Christine Huskisson had never been in a tattoo shop before, but there she sat in Charmed Life Tattoo on the afternoon of Jan. 31, newly inked.
"I've been initiated," she says with a gulp, "I think."
Her tattoo is small — a single lowercase letter "a" — and it resides in a mostly hidden but not unmentionable part of her body that she declines to disclose publicly.
Huskisson's tattoo was not motivated by a lost weekend or rebellious urge. The art teacher at the University of Kentucky was motivated by art, specifically the Lexington Tattoo Project, a monthslong endeavor that is spreading the words of a poem across the bodies of Lexingtonians.
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"I've supported the arts in Lexington and Central Kentucky for a very long time — over 25 years," says Huskisson, who helped develop the Take It Artside app, a smartphone guide to public art in the area. "This, for me, is kind of what I always hoped would happen for Lexington, these kinds of contemporary, community-based projects."
The project is the brainchild of Lexington community-engagement artists Kurt Gohde and Kremena Todorova, whose previous endeavors have included an exhibit of photos of area residents on their discarded couches and a project last year in which 1,000 dolls were placed along Limestone from the University of Kentucky campus north to New Circle Road.
This time, their project is spread across the bodies of area residents.
Gohde and Todorova commissioned Lexington poet Bianca Spriggs to write a poem about Lexington. Then they divided the poem into words, phrases and punctuation marks, and invited area residents to have a part of the poem, along with some artistic elements, tattooed on their bodies. The project's grand finale will be later this year, when an image made up of the poem and all the tattoos is revealed.
But really, as much as any art project, this one has been about the process and a journey into uncharted waters.
In all their research, Gohde, Todorova and other participants have not been able to find a project like it, save for several years ago, when a story apparently was published by tattooing it on hundreds of people, though it was not recorded in its entirety.
Tattoos have come into somewhat mainstream acceptance only recently. That can be attributed at least partly to TV shows such as L.A. Ink and tattoos' increasing appearance on the bodies of celebrities such as Lena Dunham and Adam Levine, and scads of college and professional athletes (many recent stars of the University of Kentucky men's basketball team including Nerlens Noel, DeMarcus Cousins and John Wall have tattoos).
The project's origins
The inspiration for the project came from a class assignment at Transylvania University, where Gohde and Todorova teach, that explored acceptance of tattoos. The class was called "creative disruption" and asked students to actively challenge social norms to see what the responses would be.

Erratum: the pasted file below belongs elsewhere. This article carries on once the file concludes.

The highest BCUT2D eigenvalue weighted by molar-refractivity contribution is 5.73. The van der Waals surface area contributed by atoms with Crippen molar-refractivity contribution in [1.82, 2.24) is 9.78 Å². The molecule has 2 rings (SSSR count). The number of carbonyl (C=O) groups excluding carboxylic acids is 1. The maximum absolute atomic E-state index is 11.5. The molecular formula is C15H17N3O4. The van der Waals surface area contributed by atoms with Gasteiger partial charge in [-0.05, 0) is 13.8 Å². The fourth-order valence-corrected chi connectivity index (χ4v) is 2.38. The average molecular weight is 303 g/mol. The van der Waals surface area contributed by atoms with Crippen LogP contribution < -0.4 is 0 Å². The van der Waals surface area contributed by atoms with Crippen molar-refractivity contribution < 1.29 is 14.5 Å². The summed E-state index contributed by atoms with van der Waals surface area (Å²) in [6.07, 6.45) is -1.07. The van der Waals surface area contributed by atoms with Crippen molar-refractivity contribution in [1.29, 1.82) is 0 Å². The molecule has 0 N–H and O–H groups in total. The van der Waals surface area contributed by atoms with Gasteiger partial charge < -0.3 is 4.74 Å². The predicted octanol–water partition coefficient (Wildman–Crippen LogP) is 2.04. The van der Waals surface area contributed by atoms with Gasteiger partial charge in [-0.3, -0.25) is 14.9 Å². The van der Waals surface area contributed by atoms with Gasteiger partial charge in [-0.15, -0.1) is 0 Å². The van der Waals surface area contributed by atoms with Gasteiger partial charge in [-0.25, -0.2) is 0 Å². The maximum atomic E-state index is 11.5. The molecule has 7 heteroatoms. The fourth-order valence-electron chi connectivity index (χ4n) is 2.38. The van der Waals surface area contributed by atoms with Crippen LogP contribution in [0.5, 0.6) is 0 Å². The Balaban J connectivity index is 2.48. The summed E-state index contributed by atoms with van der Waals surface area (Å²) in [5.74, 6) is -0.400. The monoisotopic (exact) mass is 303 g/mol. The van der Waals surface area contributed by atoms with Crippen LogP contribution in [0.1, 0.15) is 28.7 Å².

"One of the assignments was to purchase very believable temporary tattoos, put them on a visible part of their body and apply for a job," Todorova says. "The idea was to see how quickly prejudices very quickly emerge, even if everything else suggests you are an educated, thinking being."
Gohde and Todorova tried it themselves.
"I really enjoyed it," Todorova says. "I kept wearing temporary tattoos. But whenever anyone asked, is that real?, I'd say, 'No, I can't commit to anything.'"
At the same time, Gohde and Todorova became aware of Philadelphia mural artist Stephen Powers who created a series of "love letters" to that city with words and stylized imagery.
"We talked about it and we really liked the idea of tattooing something on the bodies of people in Lexington as a way of expressing love for Lexington," Todorova says.
Everything came together at a reading Spriggs gave early last year at the Morris Bookshop. The next day, Gohde and Todorova sent her a note asking whether she'd be willing to write a love letter to Lexington in the form of a poem.
Love is complicated
"I laughed at them and said, 'Love is a very strong word,'" says Spriggs, who has lived in Lexington off and on since 1991. "I've been here a really long time, and I've had my ups and downs with this town. So it's a lot more complicated than just love. So I said, 'I'll try.'"
Spriggs' work became the first manifestation of the Lexington Tattoo Project as an art endeavor built on Facebook. She took to the social networking site, where she has more than 2,800 friends, to solicit places and things important to people about Lexington.
To Spriggs, Lexington has been "the waiting room of the universe," meaning she often felt it was where she was until moving on to somewhere else. "I wanted to find out what it was to other people," she says, "so I asked, 'If Lexington is the 'blank' of the universe, what would it be to you?' So then you start seeing things like, 'truck stop,' 'armpit,' 'sequined leotard,' 'errant nipple hair' — all of those showed up."